Wondering which safety certifications you should get and how they can help progress your career? Hoping to get a peek into the process and what to expect? Here's the worker's guide to safety certifications (and how to choose the right ones for you).
Safety Certifications: The Basics
When it comes to safety training and certifications, you have a lot of options. That's why it's important to take a few steps back and understand what these certifications really mean and why they're worth pursuing--that way, you can do all the right training to help on your career path.
Here are a few key things to know about safety certifications:
What Are Safety Certifications?
Your future bosses and coworkers want to know that you're confident in your field. Safety certifications are proof that you have both experience and education--two key pillars of learning how to prevent or address safety risks. You may have to complete both classroom and hands-on work, and some certifications require renewals every few years.
How Do You Get Safety Certifications?
Different safety certifications have different requirements. You may be able to take training courses through your workplace, or you may need a combination of real-world experience in relevant roles and an associate's or bachelor's degree (depending on the certification level).
Why Should You Get Safety Certifications?
There are plenty of reasons to pursue safety certifications, including:
- Improved Confidence: Experience and training help you know what to expect when things don't go right--and how to make sure that doesn't turn into an incident or accident. This can make your work life much easier.
- Employability: Safety certifications show that you're determined, educated, and armed with valuable skills. This might give you an edge over other job applicants.
- Salary Potential: In some cases, safety certifications expand your ability to secure higher salaries because you're knowledgeable, experienced, and comfortable in a variety of situations.
Your Guide To Safety Certifications
There are many safety certifications to choose from depending on your current level of education, your field, your particular role, and more. Here are a few of the most popular certifications to consider:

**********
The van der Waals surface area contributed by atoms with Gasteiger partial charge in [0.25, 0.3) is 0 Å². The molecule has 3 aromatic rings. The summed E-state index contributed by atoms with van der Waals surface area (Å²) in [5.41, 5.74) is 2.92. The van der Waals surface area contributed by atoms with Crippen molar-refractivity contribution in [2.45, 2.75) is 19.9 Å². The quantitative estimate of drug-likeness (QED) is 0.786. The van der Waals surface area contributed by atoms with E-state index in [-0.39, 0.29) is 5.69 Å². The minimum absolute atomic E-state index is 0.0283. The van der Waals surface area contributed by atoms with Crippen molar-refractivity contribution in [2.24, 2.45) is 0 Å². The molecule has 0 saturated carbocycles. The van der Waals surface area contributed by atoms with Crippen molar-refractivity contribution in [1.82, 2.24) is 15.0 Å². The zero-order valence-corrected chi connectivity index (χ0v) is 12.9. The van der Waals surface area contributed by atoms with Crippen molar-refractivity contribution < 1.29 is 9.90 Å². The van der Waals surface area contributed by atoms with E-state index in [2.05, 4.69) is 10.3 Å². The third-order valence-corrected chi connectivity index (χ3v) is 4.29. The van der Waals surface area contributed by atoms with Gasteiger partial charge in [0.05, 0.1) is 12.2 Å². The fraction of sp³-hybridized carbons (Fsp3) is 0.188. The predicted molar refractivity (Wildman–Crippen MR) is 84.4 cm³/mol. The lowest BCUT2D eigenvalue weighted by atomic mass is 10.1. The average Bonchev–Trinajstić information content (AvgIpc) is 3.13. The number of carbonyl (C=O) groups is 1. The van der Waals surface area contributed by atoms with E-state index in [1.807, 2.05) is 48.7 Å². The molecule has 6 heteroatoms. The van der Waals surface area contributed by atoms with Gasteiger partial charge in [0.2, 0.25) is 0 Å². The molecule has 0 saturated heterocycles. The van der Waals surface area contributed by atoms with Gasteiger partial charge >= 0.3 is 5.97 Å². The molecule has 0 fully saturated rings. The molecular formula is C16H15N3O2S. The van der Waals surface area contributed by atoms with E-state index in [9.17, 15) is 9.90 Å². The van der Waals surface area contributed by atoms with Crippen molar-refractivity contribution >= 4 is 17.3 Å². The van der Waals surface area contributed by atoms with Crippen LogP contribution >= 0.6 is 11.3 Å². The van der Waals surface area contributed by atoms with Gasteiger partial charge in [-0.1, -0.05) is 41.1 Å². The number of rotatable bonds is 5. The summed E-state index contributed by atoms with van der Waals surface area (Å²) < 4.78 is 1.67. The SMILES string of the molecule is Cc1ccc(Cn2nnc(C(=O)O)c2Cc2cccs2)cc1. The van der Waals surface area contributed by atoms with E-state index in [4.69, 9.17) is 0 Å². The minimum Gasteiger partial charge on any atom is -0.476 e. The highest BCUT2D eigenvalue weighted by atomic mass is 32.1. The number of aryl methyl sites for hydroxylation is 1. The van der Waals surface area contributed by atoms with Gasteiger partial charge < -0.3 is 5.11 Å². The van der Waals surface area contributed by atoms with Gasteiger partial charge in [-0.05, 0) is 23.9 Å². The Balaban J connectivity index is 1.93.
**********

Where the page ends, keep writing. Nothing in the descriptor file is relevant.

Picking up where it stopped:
Associate Safety Professional® (ASP)
The Board of Certified Safety Professionals offers this entry-level certification.
Prerequisites: Before you can get started, you'll need one year of experience on the job, and you'll need to have spent at least half your time on safety management and related tasks.
Requirements: You'll need to complete an associate's or bachelor's degree. 12 of your semester hours must be related to the ASP® exam, which you'll need to pass before you're officially certified.
OSHA Safety Certifications
OSHA offers these entry-level courses, often for construction-specific industries.
Requirements: You have two basic options depending on how much education you want to complete. One certification requires 10 hours of education on worker rights, complaints, hazard prevention, and more. You could also go for 30 hours and complete a certification intended for higher-level roles like supervisors or safety workers.
First Aid and CPR
You can take first aid and CPR training from a variety of providers.
Requirements: Most first aid training requires about four and a half hours of training; to learn about CPR, you'll need another half-hour of education. Courses may also include workplace-specific requirements and learning material depending on where you get your certification.
Certified Safety and Health Manager® (CSHM)
This certification, issued by the Institute of Hazardous Materials Management (IHMM), is intended to support roles specifically focused on health and safety.
Prerequisites: You need technical and foundational knowledge of safety, business, and financial principles. You should also have a solid understanding of the relationship between safety and management.
Requirements: For certification, you need a bachelor's degree and five years of relevant field experience. There's also an exam on leadership, health, workplace safety, and more.
Certified Hazardous Materials Manager® (CHMM)
The IHMM also offers this certification, focused on handling and managing hazardous materials.
Prerequisites: You need experience or understanding of hazardous materials and their role in many workplaces.
Requirements: You'll need a bachelor's degree, plus four years of experience working with hazardous materials or in a related field. In addition, you need to pass an exam.
No matter what role or industry you're in, safety certifications are an important part of learning about workplace safety and how to prevent potential accidents. Certification can also make you more employable--and it might help you secure a higher salary along the way.
Ready to get safety certifications relevant to your career? Contact us today to learn more about your options!